Changes to the globalising world are being written, not in the language of law and diplomacy, but rather in the language of infrastructure
– Keller Easterling
On 13-14 April I am going to Amsterdam for the Critical Infrastructure Lab Launch Event.
The lab aims to create space to co-develop alternative infrastructural futures that center people and planet over profit and capital, by establishing a community around three infrastructural subtopics (geopolitics, standards, environment), producing a sound body of research and developing actionable policy recommendations and strategic insights.
The question raised is how infrastructure can become a lens and approach to addressing some of the world’s wicked problems, we might think about anything from supply chain issues, to climate change, human rights to governance and ideas of social justice. This includes my own interest and a question that I have thinking about in my work at the Bassetti Foundation: can infrastructure support democratic ideals?
Addressing these questions requires a proactive rather than reactive approach to thinking about infrastructure. Futures have to be imagined, we need a better understanding of how infrastructure (digital in this case) shapes society and could maybe lean towards supporting certain values and away from others, all of which which might require policy development both in terms of governance and business planning.
We could start from the question of possible bias built into a system that is developed primarily by (young) men working for a select group of multinational companies. Which futures do they envisage? What does the development framework look like? Whose interests and positions are excluded?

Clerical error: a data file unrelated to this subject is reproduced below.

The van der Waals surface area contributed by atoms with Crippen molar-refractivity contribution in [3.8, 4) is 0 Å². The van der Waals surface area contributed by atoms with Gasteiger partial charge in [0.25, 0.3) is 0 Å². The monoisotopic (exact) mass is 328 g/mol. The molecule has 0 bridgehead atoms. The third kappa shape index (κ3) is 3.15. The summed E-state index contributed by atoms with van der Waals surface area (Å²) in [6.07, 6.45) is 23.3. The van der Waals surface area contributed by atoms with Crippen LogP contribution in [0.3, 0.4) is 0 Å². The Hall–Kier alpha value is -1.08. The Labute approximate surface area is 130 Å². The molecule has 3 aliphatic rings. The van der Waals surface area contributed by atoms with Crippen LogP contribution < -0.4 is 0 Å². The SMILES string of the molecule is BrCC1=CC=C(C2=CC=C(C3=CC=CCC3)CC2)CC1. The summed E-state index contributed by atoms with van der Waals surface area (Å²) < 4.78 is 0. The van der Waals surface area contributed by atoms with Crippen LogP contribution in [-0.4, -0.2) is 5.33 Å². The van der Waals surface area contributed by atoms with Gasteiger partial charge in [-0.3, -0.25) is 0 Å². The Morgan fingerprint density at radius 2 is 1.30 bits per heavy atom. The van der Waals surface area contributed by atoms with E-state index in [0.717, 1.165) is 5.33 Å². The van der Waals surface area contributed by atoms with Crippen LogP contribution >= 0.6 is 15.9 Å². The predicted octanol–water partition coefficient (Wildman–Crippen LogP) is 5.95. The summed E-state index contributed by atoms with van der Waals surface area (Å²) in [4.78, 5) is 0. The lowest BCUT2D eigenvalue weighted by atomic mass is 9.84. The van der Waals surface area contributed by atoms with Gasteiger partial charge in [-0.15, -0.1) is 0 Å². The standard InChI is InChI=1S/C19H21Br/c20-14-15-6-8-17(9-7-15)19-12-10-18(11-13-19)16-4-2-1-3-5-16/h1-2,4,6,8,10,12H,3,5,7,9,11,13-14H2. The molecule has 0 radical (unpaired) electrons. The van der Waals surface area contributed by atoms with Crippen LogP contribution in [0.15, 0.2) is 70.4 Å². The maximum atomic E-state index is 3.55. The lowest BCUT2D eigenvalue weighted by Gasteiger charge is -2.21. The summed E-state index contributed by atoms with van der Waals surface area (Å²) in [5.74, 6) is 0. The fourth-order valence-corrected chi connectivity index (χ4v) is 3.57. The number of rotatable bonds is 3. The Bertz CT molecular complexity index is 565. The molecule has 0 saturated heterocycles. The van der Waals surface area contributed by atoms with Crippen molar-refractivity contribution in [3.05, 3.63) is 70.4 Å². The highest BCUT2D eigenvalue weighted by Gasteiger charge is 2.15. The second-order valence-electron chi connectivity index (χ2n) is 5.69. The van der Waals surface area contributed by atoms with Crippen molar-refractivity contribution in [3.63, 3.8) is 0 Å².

A broad range of expertise and non expertise in social as well as technical matters is required if we want to address questions about infrastructure design with society in mind, and so the lab is hosting a launch event that offers discussion space for anyone. The event offers workshops on infrastructural futures and maps and models, including feminist perspectives and collaborative and sustainable approaches to infrastructure design.
For more discussion and a bit of background on the current debate see my recent post comparing two books about digital infrastructure. It includes a comparison of the series of proposals made by the different authors. One book is about the influence of digital infrastructure during recent popular revolutions (think about the Arab Spring and the revolution in Ukraine) reviewed here and the other addresses problems of data as private property rather than a public resource.
The authors both propose ideas and thoughts about how infrastructure that effects every-day life in different contexts could be viewed and developed differently, with the proposals containing a lot of shared ideas and goals.